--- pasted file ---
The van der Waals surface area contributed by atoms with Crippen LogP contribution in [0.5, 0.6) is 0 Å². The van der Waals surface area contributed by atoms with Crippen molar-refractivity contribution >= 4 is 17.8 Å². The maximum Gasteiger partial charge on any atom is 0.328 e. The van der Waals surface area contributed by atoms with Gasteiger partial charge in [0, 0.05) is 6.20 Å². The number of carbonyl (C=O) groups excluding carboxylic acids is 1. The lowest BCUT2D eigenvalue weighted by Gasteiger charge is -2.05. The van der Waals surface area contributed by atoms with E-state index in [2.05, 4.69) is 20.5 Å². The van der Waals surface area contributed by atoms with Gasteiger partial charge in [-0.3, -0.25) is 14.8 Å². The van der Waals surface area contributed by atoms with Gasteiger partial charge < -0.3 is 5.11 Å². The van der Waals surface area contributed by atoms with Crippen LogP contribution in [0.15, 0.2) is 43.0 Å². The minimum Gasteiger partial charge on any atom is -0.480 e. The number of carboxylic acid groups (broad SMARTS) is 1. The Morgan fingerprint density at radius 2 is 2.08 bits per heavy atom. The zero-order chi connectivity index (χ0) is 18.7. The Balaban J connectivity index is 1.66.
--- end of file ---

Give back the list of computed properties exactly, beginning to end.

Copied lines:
The van der Waals surface area contributed by atoms with Crippen LogP contribution in [0.5, 0.6) is 0 Å². The van der Waals surface area contributed by atoms with Crippen molar-refractivity contribution >= 4 is 17.8 Å². The maximum Gasteiger partial charge on any atom is 0.328 e. The van der Waals surface area contributed by atoms with Gasteiger partial charge in [0, 0.05) is 6.20 Å². The number of carbonyl (C=O) groups excluding carboxylic acids is 1. The lowest BCUT2D eigenvalue weighted by Gasteiger charge is -2.05. The van der Waals surface area contributed by atoms with E-state index in [2.05, 4.69) is 20.5 Å². The van der Waals surface area contributed by atoms with Gasteiger partial charge in [-0.3, -0.25) is 14.8 Å². The van der Waals surface area contributed by atoms with Gasteiger partial charge < -0.3 is 5.11 Å². The van der Waals surface area contributed by atoms with Crippen LogP contribution in [0.15, 0.2) is 43.0 Å². The minimum Gasteiger partial charge on any atom is -0.480 e. The number of carboxylic acid groups (broad SMARTS) is 1. The Morgan fingerprint density at radius 2 is 2.08 bits per heavy atom. The zero-order chi connectivity index (χ0) is 18.7. The Balaban J connectivity index is 1.66.